Tuesday, June 8, 2010
I have mixed feelings about cologne. Really, I hate it. But there have been people in my life, people I have cared about, who have worn it and worn it aggressively.
My step-dad used to get himself ready in the morning in a tiny 5 X 10 bathroom with the cologne and the hairspray. From the kitchen I could hear the sssssssssssssssssssssssssssssssssssssssss of the aquanet can. I could make myself a bowl of grapenuts, sit down, eat it, rinse the bowl and the spoon and it would still be going. Sssssssssssssssssssssssssssssssssss
Bub, enough with the spray! I’m trying to digest, I’d say.
Up yours, he’d yell back.
Then he’d start with the cologne. I don’t know if he lost his sense of smell in the war or if his 3 pack a day habit burned it all out, but he could go through a bottle a week. There was no dab or light spritz (or whatever the manly version of those words is). He’d pour a good cup into his one hand and then splash it on his neck. And then he’d do the other side. Dogs from across the street would start walking in circles with trembly legs, their mouths foaming. If he came into the kitchen and you were still eating, all your food would instantly taste like aramis. Your nose would burn. Your eyes would water. The corners of your mouth would turn down.
What’s with you, crab? Bub would say pouring himself a cuppa from the machine next to the sink.
I’m feeling light headed.
Christ, he’d say, what’s new? He’d stand by the open door and light a cig. All the smoke would billow back into the kitchen.
BUB! I’d yell.
WHAT? He’d yell back.
The guy wasn't stupid. He knew what he was doing. He liked cologne. He didn’t have a problem with it. Tough shit if it made you choke. I think he really thought that we were just making it up. That we were just yanking his chain. Maybe we were. It was one of those things that you complain about, fully knowing that nothing will ever change.
You've got to admire someone like that, someone who says this is how I am: Love it or leave it. There's something innocent and fearless about him, something joyful, not usual qualities you would associate with someone who douses themselves with a strong scent. Think about this the next time you find yourself at a mall walking behind some guy who is leaving a scented trail like a crop-duster.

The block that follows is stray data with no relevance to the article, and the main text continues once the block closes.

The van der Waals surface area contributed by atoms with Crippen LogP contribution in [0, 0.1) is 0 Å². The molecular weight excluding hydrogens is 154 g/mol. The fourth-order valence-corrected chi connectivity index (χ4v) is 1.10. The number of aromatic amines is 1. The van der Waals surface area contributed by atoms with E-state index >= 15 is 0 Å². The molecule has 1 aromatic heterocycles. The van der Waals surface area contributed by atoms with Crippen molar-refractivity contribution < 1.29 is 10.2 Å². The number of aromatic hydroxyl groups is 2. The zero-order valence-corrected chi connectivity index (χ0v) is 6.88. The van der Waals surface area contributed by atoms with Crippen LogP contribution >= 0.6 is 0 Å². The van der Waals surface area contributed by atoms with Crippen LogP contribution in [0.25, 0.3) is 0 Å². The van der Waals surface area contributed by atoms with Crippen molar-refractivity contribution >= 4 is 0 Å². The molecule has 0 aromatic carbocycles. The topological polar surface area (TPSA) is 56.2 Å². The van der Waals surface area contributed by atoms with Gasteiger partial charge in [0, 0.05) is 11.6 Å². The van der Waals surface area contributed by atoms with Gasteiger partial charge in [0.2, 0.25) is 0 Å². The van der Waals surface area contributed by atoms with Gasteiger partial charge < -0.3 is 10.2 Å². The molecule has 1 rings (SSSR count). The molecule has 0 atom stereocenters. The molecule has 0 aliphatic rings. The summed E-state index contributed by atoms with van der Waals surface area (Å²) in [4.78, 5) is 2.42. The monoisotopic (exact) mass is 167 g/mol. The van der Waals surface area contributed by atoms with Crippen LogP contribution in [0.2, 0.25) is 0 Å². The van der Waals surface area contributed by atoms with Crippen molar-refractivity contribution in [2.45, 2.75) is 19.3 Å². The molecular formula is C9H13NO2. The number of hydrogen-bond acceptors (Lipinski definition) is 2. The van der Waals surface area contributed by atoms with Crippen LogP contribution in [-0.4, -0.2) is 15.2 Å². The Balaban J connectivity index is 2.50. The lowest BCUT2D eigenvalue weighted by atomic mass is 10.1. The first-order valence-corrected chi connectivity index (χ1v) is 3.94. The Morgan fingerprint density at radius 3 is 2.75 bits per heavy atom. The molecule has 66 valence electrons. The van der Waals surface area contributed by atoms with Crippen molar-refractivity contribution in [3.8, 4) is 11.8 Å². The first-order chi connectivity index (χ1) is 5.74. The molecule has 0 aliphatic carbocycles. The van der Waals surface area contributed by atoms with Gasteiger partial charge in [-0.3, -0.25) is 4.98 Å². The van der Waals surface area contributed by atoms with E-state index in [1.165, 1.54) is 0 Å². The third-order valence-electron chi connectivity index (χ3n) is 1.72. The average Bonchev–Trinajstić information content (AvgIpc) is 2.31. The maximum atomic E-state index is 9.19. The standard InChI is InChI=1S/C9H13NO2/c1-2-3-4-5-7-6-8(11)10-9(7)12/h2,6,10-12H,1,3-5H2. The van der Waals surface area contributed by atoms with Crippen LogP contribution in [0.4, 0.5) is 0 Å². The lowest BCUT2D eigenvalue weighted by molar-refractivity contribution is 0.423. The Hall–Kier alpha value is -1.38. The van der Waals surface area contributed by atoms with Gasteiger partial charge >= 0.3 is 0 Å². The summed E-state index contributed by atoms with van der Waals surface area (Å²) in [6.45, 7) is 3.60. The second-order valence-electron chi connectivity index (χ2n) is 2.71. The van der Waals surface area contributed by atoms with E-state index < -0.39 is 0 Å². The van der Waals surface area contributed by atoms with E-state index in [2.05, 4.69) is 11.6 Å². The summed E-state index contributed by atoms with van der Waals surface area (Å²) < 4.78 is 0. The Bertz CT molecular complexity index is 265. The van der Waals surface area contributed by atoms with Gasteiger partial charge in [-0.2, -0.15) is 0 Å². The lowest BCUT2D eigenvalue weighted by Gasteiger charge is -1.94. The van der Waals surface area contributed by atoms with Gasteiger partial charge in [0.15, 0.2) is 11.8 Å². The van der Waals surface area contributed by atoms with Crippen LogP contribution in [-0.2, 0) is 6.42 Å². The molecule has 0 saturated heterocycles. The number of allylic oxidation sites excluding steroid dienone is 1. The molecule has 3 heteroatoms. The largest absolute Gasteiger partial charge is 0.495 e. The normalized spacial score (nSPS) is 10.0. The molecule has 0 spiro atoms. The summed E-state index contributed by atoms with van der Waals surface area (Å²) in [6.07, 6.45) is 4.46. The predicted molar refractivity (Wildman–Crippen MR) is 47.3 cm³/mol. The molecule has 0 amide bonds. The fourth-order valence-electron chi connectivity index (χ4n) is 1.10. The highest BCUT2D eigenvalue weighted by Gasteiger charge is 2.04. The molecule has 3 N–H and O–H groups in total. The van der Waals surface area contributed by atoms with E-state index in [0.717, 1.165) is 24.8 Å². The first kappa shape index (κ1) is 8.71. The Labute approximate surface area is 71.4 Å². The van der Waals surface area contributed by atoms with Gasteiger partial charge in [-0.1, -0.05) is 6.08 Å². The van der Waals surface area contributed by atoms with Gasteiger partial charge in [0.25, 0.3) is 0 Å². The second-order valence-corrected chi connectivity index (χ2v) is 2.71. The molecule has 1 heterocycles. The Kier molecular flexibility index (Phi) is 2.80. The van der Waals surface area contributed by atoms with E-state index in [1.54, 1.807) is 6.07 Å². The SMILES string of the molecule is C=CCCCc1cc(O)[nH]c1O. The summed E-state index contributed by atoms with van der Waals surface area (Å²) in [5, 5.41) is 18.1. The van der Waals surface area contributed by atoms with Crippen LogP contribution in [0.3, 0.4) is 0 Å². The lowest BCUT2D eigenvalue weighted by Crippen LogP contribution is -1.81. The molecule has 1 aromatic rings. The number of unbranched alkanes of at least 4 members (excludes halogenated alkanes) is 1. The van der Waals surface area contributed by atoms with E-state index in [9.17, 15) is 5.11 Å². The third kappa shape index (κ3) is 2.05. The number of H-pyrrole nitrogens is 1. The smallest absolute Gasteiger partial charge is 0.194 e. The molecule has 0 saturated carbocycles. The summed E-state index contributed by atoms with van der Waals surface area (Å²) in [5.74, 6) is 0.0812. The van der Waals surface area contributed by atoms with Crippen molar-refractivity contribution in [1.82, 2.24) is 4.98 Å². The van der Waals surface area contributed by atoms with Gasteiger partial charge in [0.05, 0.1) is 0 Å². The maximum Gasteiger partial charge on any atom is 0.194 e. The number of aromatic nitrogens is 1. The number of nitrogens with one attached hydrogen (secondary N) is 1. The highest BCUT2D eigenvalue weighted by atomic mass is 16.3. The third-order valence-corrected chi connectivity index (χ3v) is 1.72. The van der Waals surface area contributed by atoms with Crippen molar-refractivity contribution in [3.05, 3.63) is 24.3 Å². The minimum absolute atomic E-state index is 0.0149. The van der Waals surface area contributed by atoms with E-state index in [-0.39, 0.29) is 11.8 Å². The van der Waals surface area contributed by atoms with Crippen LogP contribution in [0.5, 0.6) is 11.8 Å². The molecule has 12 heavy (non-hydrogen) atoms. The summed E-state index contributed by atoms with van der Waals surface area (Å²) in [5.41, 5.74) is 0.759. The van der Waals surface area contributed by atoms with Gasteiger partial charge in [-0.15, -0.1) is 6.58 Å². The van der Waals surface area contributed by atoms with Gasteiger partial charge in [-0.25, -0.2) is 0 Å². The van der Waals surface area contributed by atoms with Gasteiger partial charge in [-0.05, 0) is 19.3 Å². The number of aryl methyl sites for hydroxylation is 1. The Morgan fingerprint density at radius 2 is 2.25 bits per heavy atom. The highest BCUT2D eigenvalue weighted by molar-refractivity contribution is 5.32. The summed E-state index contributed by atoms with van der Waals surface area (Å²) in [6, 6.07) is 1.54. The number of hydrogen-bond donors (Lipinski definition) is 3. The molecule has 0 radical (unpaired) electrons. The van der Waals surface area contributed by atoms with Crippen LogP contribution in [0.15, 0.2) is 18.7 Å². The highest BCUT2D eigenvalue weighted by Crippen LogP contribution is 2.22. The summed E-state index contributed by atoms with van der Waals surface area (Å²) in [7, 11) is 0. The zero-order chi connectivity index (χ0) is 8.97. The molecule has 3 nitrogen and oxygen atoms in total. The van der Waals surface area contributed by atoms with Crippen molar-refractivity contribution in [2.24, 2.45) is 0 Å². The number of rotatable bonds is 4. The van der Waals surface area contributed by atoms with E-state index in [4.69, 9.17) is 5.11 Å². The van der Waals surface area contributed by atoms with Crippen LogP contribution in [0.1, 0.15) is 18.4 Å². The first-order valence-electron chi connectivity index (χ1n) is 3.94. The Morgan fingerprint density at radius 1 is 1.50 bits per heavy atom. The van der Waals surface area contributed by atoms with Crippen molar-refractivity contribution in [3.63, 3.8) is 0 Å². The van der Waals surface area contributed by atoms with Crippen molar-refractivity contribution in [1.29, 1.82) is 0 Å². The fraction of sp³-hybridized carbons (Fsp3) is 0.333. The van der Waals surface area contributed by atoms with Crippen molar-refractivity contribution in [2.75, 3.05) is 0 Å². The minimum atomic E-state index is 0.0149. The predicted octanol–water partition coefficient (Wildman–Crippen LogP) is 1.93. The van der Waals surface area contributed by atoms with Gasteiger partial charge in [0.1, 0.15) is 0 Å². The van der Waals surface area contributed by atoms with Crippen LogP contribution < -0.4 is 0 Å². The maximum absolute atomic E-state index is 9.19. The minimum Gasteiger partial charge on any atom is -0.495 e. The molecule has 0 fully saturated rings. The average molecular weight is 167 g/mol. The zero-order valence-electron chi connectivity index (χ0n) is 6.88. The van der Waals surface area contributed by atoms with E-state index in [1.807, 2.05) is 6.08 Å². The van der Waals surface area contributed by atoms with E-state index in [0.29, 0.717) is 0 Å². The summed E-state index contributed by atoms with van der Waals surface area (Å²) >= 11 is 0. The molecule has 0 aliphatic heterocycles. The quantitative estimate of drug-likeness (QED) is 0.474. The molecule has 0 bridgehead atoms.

Tuesday, June 1, 2010
The announcer tapped his stick on the bottom of his shoe to knock off the dried manure. He cleared his throat in between puffs on his cigarette. He took one last look at the curtain behind him and then stepped up on the soap box.
Ladies and Gentlemen (he called as the people wandered past). Ladies and Gentlemen. That’s It. Step Right up. Each and Every one. Come one, Come all.
People began to slow and gather. Not because he was so interesting but because they felt it was what they were supposed to do. Some were couples, some loners, some confused. One drunk guy tripped in towards the group. A few kids ran by chasing a goat and then walked back shyly.
Step right up. That’s it. Watch yourself. Don’t be scared.
As the crowd thickened the announcer held up his hands to the sky and closed his eyes. He was a master, after all. He knew that silence would get their attention. The crowd slowly began to hush. They settled in. There was a cough over here, a child stage-whispered, "Ow", over there.
The announcer opened his eyes and looked around slowly. He stared into the gaze of each and every person and then spoke softly.
Ladies and Gentlemen.
(And then as if starting a prayer he said,) Ladies, (He paused) And Gentlemen. This evening we have a sight so astonishing it is almost a corruption. (He held on to the sound of the N for a long time) But it is a sight you all must see. For you all, each and every one, have judged, have passed your critical eye, have condemned. Yea, have condemned. And now I’m asking you to let it go. I’m asking you to let it go because what you are about to see is not something typical. It is a sight so rare, most of you have never seen it and may never see it again in an entire lifetime.
He hopped off the box and walked to the curtain behind him. He slid his hand between the folds.
And now presenting (he pulled one side open), The Truly, Amazing and Incredible: Mother on Her Day Off!
The curtains opened with a flourish to reveal a woman laying on a bed as though having fallen upon it from a great height, her head turned to one side, her mouth slack and slightly opened, legs and arms sprawled heavily askew, the rise and fall of her chest slow and even. She slept.
And the people in the crowd gasped in true amazement. It seemed that they held their breath. Then, at first slowly, then gaining momentum, they began to applaud until no sound, not even a heard of stampeding elephants, could be heard from a mile away.